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Icefall Yhetees aren’t actually ogres at all, but abominable snow monsters that follow on the heels of the Beastclaw Raiders. They represent the second cheapest unit in the army, but are incredibly effective for their cost. They are are decently resilient with 4 wounds apiece, and unsurprising from their appearance, their main job is to get into close combat with the enemy and rip them to shreds. In combat their Claws and Ice-encrusted Clubs are very deadly (1″/3/3+/4+/-1/2), able to inflict a serious amount of damage, and any enemies striking back at them will have -1 to hit. Did I mention that they’re fast? They’re so quick that they will often outpace other cavalry, they move 9″ a turn, can run and charge (if within 16″ of a Thundertusk), and they can be chosen to pile in and attack if they’re within 6″ of the enemy, and have a 6″ pile in move.

Their pile-in range of 6″ creates for some interesting shenanigans. First of all, it means that if they’re within 6″ of the enemy at the end of their move, they do not need to declare a charge, they just automatically are in combat. It means if your enemy piles-in to another unit and ends up within 6″ of your Yhetees, then your opponent has basically done the charge for you. Additionally, and possibly the most interesting, it means that they can Retreat from one combat 9″, run another D6″ and end in combat with a totally different unit. I’m a huge fan of Yhetees, they’re definitely under-appreciated and under-represented on the table top. If you really love them, you can even take them as Battleline if your General is a Frostlord on Thundertusk.

Mournfang Pack

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The meat and potatoes of the Beastclaw Raiders, the Mournfang Packs represent the “standard” unit of the army. They are the least expensive proper Ogor unit in the army, but that doesn’t mean they’re anywhere near being cheap, coming in at 100 points per model. For that steep price point, you are getting a fast moving, resilient, eating machine. They are quick footed, moving 9″ a turn, tough with 6 wounds and a 4+ save, and pack a big punch in combat. Their mounts impale opponents with their tusks (1″/4/4+/3+/-1/1), while the riders pick between Gargant Hackers (2″/2/4+/3+/-1/3) and Culling Clubs (1″/3/4+/3+/-/2), additionally the Culling Clubs come with Iron Fists (cause a mortal wound to the enemy on 6+ to save).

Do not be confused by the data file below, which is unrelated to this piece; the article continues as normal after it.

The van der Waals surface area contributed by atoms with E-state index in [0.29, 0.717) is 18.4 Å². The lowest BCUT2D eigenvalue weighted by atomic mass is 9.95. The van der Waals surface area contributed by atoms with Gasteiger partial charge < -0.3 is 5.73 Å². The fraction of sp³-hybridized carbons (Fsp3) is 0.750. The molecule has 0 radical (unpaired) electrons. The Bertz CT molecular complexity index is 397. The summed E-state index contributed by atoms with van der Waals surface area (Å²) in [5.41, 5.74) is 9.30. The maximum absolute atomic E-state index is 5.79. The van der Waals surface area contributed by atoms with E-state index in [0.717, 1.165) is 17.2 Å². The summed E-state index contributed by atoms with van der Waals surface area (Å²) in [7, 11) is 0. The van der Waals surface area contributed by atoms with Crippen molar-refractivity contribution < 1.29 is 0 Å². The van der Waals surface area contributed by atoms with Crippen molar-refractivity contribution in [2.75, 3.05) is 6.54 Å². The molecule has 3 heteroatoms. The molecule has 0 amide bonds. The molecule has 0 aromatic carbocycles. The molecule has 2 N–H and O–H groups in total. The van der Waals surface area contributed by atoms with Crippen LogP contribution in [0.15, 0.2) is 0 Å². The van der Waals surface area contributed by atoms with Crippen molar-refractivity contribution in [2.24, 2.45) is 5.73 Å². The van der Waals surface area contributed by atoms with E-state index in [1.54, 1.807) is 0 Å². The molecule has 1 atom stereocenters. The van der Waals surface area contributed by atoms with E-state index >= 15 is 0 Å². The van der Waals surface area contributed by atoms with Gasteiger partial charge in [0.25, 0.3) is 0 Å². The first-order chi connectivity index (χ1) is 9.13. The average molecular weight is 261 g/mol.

To help make the decision between the weapons, I thought I’d break down the math, these charts represent a unit of 4 Mournfang, against a unit of 4+ save enemies. First up Culling Clubs:

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Chance of causing X wounds, the green band shows one standard deviation from average.

So we can see that the 50+ mark is at about 8 wounds, with an average range of 5-11 wounds in a round, definitely impressive, but it should be for 400 points! Now lets take a look at the Gargant Hackers:

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Chance of causing X wounds, the green band shows one standard deviation from average.

You can see that the damage range is roughly similar, though with a slightly higher average damage band, and hitting the 50″ mark at about 9 wounds per round. So really, what it comes down to is slightly higher damage and reach, vs a chance to cause mortal wounds when you make armor saves. If you’re playing pure Beastclaw Raiders, I would lean towards the Gargant Hackers, since 6’s to save only works if you’re facing enemies with no Rend*. If you’re playing mixed Destruction, then it’s a closer call, since you could use Mystic Shield to get +1 save, causing mortal wounds back to the enemy on 5’s, though I still value the 2″ reach to make sure everyone can fight.

On top of beating face in combat, they have a couple other interesting rules to take note of. Their Mournfang Charge causes a mortal wound on a 4+ to an enemy unit within 1″ after you charge (roll 1 dice per Mournfang that ends within 1″), which could be nice for softening up a monster before you hack it down. Their Horn Blower lets them roll 3D6, picking the two highest on the charge, and their Banner Bearer lets you re-roll 6’s for Battleshock, and if enemies flee while within 6″, on a 6, another model flees as well. Finally, they have a champion called a Skalg who comes armed with a pistol that isn’t terribly reliable (12″/1/4+/3+/-1/D3), but can add a couple wounds to the fight.

Overall, they’re a solid Battleline choice and the cheapest at 200 points without any requirements on your choice of General. A pair of them is often enough to devastate a unit, while a unit of 4 can trample all but the hardest opponents, and I would totally avoid taking them in larger numbers than that.

*The rules for Rend are often misunderstood, it does not reduce the armor stat of the model, but it is actually a negative modifier to the dice roll, much like -1 to-hit or -1 to-wound. This means abilities that are triggered on 6’s to save won’t work against enemies with Rend.

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So there we have it, the warscrolls of all the Beastclaw Raiders units! As you probably guessed it, they are a brute force army full of monsters and monstrous cavalry. Much like the Imperial Knights in 40k, to win with them means you’ll have to get the most out of each model on the table, pick favorable fights, and avoid getting bogged down. The models are all utterly fantastic, especially the plastics, and I can’t wait to get my army painted and on the board.

About Adam B

An avid player of Infinity (USAriadna & Combined), Age of Sigmar (Beastclaw Raiders and Gutbusters), Heavy Gear Blitz (Northern Coalition), plus Blood Bowl (Humans and Dwarfs)! I've been in this hobby for 20 years, and have played more games than I care to admit.